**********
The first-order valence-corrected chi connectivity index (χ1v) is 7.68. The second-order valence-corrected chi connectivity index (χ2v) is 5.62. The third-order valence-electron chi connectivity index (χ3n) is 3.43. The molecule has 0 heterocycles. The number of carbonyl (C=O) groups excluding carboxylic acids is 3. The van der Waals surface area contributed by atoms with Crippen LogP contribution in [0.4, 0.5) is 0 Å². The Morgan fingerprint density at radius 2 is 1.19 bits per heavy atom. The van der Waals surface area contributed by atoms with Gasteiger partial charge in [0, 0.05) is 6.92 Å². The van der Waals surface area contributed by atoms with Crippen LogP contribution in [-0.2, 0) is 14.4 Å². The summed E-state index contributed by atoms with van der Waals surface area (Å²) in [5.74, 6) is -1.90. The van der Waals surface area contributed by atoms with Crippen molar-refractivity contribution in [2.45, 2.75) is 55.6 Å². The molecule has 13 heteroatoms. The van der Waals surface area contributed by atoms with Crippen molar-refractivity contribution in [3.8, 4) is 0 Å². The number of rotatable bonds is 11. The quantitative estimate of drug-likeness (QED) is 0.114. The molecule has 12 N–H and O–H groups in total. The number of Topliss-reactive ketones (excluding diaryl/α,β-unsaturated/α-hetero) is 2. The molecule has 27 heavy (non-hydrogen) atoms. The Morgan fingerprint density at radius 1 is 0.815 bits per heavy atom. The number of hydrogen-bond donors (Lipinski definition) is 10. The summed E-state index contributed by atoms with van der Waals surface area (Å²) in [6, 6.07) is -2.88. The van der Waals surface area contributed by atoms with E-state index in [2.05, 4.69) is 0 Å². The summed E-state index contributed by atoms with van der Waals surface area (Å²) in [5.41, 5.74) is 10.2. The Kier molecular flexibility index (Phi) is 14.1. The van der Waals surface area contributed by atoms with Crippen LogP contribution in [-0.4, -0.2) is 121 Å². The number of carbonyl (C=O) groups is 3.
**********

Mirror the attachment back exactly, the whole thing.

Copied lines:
The first-order valence-corrected chi connectivity index (χ1v) is 7.68. The second-order valence-corrected chi connectivity index (χ2v) is 5.62. The third-order valence-electron chi connectivity index (χ3n) is 3.43. The molecule has 0 heterocycles. The number of carbonyl (C=O) groups excluding carboxylic acids is 3. The van der Waals surface area contributed by atoms with Crippen LogP contribution in [0.4, 0.5) is 0 Å². The Morgan fingerprint density at radius 2 is 1.19 bits per heavy atom. The van der Waals surface area contributed by atoms with Gasteiger partial charge in [0, 0.05) is 6.92 Å². The van der Waals surface area contributed by atoms with Crippen LogP contribution in [-0.2, 0) is 14.4 Å². The summed E-state index contributed by atoms with van der Waals surface area (Å²) in [5.74, 6) is -1.90. The van der Waals surface area contributed by atoms with Crippen molar-refractivity contribution in [2.45, 2.75) is 55.6 Å². The molecule has 13 heteroatoms. The van der Waals surface area contributed by atoms with Crippen molar-refractivity contribution in [3.8, 4) is 0 Å². The number of rotatable bonds is 11. The quantitative estimate of drug-likeness (QED) is 0.114. The molecule has 12 N–H and O–H groups in total. The number of Topliss-reactive ketones (excluding diaryl/α,β-unsaturated/α-hetero) is 2. The molecule has 27 heavy (non-hydrogen) atoms. The Morgan fingerprint density at radius 1 is 0.815 bits per heavy atom. The number of hydrogen-bond donors (Lipinski definition) is 10. The summed E-state index contributed by atoms with van der Waals surface area (Å²) in [6, 6.07) is -2.88. The van der Waals surface area contributed by atoms with E-state index in [2.05, 4.69) is 0 Å². The summed E-state index contributed by atoms with van der Waals surface area (Å²) in [5.41, 5.74) is 10.2. The Kier molecular flexibility index (Phi) is 14.1. The van der Waals surface area contributed by atoms with Crippen LogP contribution in [-0.4, -0.2) is 121 Å². The number of carbonyl (C=O) groups is 3.